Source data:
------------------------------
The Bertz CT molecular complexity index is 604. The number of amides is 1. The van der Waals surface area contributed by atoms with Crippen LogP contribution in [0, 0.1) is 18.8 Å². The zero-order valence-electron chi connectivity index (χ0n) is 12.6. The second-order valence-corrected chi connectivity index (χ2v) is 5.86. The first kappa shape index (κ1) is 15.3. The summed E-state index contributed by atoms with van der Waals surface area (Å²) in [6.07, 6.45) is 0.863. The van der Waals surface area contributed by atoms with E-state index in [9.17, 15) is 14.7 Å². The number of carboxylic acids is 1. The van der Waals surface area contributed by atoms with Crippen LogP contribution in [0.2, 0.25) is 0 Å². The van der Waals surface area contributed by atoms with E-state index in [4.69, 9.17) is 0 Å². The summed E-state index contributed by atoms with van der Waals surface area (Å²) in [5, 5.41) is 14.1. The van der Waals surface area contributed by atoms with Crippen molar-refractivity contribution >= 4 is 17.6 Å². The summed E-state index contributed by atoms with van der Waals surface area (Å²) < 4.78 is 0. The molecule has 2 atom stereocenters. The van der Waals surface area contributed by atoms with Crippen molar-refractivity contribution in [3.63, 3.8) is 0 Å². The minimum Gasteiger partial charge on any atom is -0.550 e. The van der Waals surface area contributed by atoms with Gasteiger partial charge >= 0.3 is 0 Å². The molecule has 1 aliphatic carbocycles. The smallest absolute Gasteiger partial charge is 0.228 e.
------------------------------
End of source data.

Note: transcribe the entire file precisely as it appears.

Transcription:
The Bertz CT molecular complexity index is 604. The number of amides is 1. The van der Waals surface area contributed by atoms with Crippen LogP contribution in [0, 0.1) is 18.8 Å². The zero-order valence-electron chi connectivity index (χ0n) is 12.6. The second-order valence-corrected chi connectivity index (χ2v) is 5.86. The first kappa shape index (κ1) is 15.3. The summed E-state index contributed by atoms with van der Waals surface area (Å²) in [6.07, 6.45) is 0.863. The van der Waals surface area contributed by atoms with E-state index in [9.17, 15) is 14.7 Å². The number of carboxylic acids is 1. The van der Waals surface area contributed by atoms with Crippen LogP contribution in [0.2, 0.25) is 0 Å². The van der Waals surface area contributed by atoms with E-state index in [4.69, 9.17) is 0 Å². The summed E-state index contributed by atoms with van der Waals surface area (Å²) in [5, 5.41) is 14.1. The van der Waals surface area contributed by atoms with Crippen molar-refractivity contribution >= 4 is 17.6 Å². The summed E-state index contributed by atoms with van der Waals surface area (Å²) < 4.78 is 0. The molecule has 2 atom stereocenters. The van der Waals surface area contributed by atoms with Crippen molar-refractivity contribution in [3.63, 3.8) is 0 Å². The minimum Gasteiger partial charge on any atom is -0.550 e. The van der Waals surface area contributed by atoms with Gasteiger partial charge >= 0.3 is 0 Å². The molecule has 1 aliphatic carbocycles. The smallest absolute Gasteiger partial charge is 0.228 e.